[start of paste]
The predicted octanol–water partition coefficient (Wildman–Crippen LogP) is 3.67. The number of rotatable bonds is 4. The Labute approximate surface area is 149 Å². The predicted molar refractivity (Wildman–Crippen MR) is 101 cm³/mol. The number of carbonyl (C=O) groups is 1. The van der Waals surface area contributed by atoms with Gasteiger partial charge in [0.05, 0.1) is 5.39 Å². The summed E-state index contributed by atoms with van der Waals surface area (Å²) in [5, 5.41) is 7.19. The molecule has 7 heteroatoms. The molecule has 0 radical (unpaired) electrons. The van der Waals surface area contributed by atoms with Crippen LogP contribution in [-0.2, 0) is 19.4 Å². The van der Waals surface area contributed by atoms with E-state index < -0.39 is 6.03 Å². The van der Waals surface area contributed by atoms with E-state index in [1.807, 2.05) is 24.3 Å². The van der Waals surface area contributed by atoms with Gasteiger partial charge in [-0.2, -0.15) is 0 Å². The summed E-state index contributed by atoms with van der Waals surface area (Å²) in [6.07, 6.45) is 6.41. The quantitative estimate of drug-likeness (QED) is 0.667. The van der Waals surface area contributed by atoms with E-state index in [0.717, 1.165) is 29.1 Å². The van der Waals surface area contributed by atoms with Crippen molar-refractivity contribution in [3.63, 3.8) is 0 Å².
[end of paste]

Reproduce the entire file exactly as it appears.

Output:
The predicted octanol–water partition coefficient (Wildman–Crippen LogP) is 3.67. The number of rotatable bonds is 4. The Labute approximate surface area is 149 Å². The predicted molar refractivity (Wildman–Crippen MR) is 101 cm³/mol. The number of carbonyl (C=O) groups is 1. The van der Waals surface area contributed by atoms with Gasteiger partial charge in [0.05, 0.1) is 5.39 Å². The summed E-state index contributed by atoms with van der Waals surface area (Å²) in [5, 5.41) is 7.19. The molecule has 7 heteroatoms. The molecule has 0 radical (unpaired) electrons. The van der Waals surface area contributed by atoms with Crippen LogP contribution in [-0.2, 0) is 19.4 Å². The van der Waals surface area contributed by atoms with E-state index < -0.39 is 6.03 Å². The van der Waals surface area contributed by atoms with E-state index in [1.807, 2.05) is 24.3 Å². The van der Waals surface area contributed by atoms with Gasteiger partial charge in [-0.2, -0.15) is 0 Å². The summed E-state index contributed by atoms with van der Waals surface area (Å²) in [6.07, 6.45) is 6.41. The quantitative estimate of drug-likeness (QED) is 0.667. The van der Waals surface area contributed by atoms with E-state index in [0.717, 1.165) is 29.1 Å². The van der Waals surface area contributed by atoms with Crippen molar-refractivity contribution in [3.63, 3.8) is 0 Å².